For over 100 years, individuals have sought out chiropractic care to address musculoskeletal conditions (like back pain) outside of the traditional medical model, which can include medications, injections, and surgery. In addition to reducing pain and improving function, chiropractic care can benefit the healthcare system (and the individual patient) by not only being more cost effective but also by reducing the need for additional care and procedures.
In a study published in 2019, researchers reported on the outcomes of 95 patients who presented at an Ontario multidisciplinary community healthcare center with either sub-acute or chronic low back pain. The research team noted that 70% of the patients who received chiropractic care experienced improvements in pain and disability at a cost to the healthcare system of about $1,042. Because most of patients did not require additional medical care, it’s estimated that the introduction of chiropractic treatment in this setting reduced healthcare costs per patient by between $2,022 and $6,136. This finding is similar to that of a 2021 study in which researchers reviewed Medicare claims concerning 28,160 older adults with chronic low back pain and concluded that long-term costs were lower when the patients received chiropractic care as their front-line treatment versus opioid therapy.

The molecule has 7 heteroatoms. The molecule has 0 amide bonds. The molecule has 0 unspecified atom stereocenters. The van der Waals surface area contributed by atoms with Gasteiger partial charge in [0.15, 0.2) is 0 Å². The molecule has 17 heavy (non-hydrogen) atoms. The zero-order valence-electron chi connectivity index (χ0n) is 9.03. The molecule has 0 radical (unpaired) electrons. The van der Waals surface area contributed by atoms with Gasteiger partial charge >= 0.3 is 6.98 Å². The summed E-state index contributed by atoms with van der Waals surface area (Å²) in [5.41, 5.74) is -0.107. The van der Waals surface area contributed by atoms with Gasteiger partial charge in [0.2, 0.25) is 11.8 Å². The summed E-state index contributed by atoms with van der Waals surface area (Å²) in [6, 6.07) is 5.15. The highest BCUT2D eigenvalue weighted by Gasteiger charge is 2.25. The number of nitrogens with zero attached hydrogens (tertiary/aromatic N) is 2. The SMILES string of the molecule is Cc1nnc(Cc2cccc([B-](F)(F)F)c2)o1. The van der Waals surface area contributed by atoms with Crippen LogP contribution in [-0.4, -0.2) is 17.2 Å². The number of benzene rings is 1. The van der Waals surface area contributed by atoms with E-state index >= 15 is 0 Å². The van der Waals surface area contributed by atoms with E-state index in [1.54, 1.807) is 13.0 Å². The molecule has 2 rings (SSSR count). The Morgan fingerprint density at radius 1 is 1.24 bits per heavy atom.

In addition to cost savings during the initial phase of care, a 2021 study that examined five years of Medicare claims data found that seniors with chronic back pain were two times more likely to experience an escalation in care (which is associated with an increase in total healthcare expenses) if their initial treatment involved opioids than if their first form of care was spinal manipulative therapy (the primary form of treatment provided by doctors of chiropractic). A 2022 study found that patients with spinal pain who see a doctor of chiropractic as their first treatment choice are less likely to fill an opioid prescription, receive a spinal injection, or see a specialist within the next six months than those who initially consult with a medical physician. An analysis of Medicare data from 2012-2016 revealed that older adults with spinal pain who consulted with a doctor of chiropractic first were 56% less likely to fill an opioid prescription in the following year.
Aside from reducing costs because of saving on medications, advanced imaging, and more invasive procedures, by not requiring such services, the patient is at a substantially reduced risk for potentially harmful side effects, adverse events, or complications. In fact, a review of Medicare claims revealed that seniors who sought treatment for chronic low back pain in 2013 were 42 times more likely to experience an adverse drug event in the following five years if they initially chose opioid analgesic therapy versus spinal manipulation therapy.
Not only may chiropractic care help the low back patient get out of pain and back to their normal activities in a shorter time frame, but it may also reduce their need for additional healthcare service, which can result in savings to the patient and the healthcare system.